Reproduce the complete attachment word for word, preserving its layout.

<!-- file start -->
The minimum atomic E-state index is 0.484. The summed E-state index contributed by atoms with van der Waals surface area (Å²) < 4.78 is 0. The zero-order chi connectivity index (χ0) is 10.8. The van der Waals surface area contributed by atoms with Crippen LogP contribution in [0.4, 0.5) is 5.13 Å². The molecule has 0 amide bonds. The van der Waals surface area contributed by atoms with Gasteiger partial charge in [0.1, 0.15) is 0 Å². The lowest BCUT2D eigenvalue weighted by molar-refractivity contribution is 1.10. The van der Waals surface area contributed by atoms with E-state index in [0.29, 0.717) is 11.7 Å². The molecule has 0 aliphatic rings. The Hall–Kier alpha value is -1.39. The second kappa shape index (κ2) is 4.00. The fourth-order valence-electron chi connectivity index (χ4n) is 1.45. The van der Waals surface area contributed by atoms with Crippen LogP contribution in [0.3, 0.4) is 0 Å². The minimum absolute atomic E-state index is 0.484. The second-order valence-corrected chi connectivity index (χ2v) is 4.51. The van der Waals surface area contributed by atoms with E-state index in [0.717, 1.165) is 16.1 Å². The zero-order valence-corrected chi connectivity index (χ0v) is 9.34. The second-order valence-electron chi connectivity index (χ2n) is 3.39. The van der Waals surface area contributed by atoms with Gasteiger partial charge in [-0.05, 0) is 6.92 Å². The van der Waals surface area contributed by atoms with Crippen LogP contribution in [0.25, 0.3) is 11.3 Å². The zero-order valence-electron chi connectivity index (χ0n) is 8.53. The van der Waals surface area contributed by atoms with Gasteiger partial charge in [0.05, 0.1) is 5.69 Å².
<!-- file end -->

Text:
The minimum atomic E-state index is 0.484. The summed E-state index contributed by atoms with van der Waals surface area (Å²) < 4.78 is 0. The zero-order chi connectivity index (χ0) is 10.8. The van der Waals surface area contributed by atoms with Crippen LogP contribution in [0.4, 0.5) is 5.13 Å². The molecule has 0 amide bonds. The van der Waals surface area contributed by atoms with Gasteiger partial charge in [0.1, 0.15) is 0 Å². The lowest BCUT2D eigenvalue weighted by molar-refractivity contribution is 1.10. The van der Waals surface area contributed by atoms with E-state index in [0.29, 0.717) is 11.7 Å². The molecule has 0 aliphatic rings. The Hall–Kier alpha value is -1.39. The second kappa shape index (κ2) is 4.00. The fourth-order valence-electron chi connectivity index (χ4n) is 1.45. The van der Waals surface area contributed by atoms with Crippen LogP contribution in [0.3, 0.4) is 0 Å². The minimum absolute atomic E-state index is 0.484. The second-order valence-corrected chi connectivity index (χ2v) is 4.51. The van der Waals surface area contributed by atoms with E-state index in [0.717, 1.165) is 16.1 Å². The zero-order valence-corrected chi connectivity index (χ0v) is 9.34. The second-order valence-electron chi connectivity index (χ2n) is 3.39. The van der Waals surface area contributed by atoms with Gasteiger partial charge in [-0.05, 0) is 6.92 Å². The van der Waals surface area contributed by atoms with Crippen LogP contribution in [0.25, 0.3) is 11.3 Å². The zero-order valence-electron chi connectivity index (χ0n) is 8.53. The van der Waals surface area contributed by atoms with Gasteiger partial charge in [0.05, 0.1) is 5.69 Å².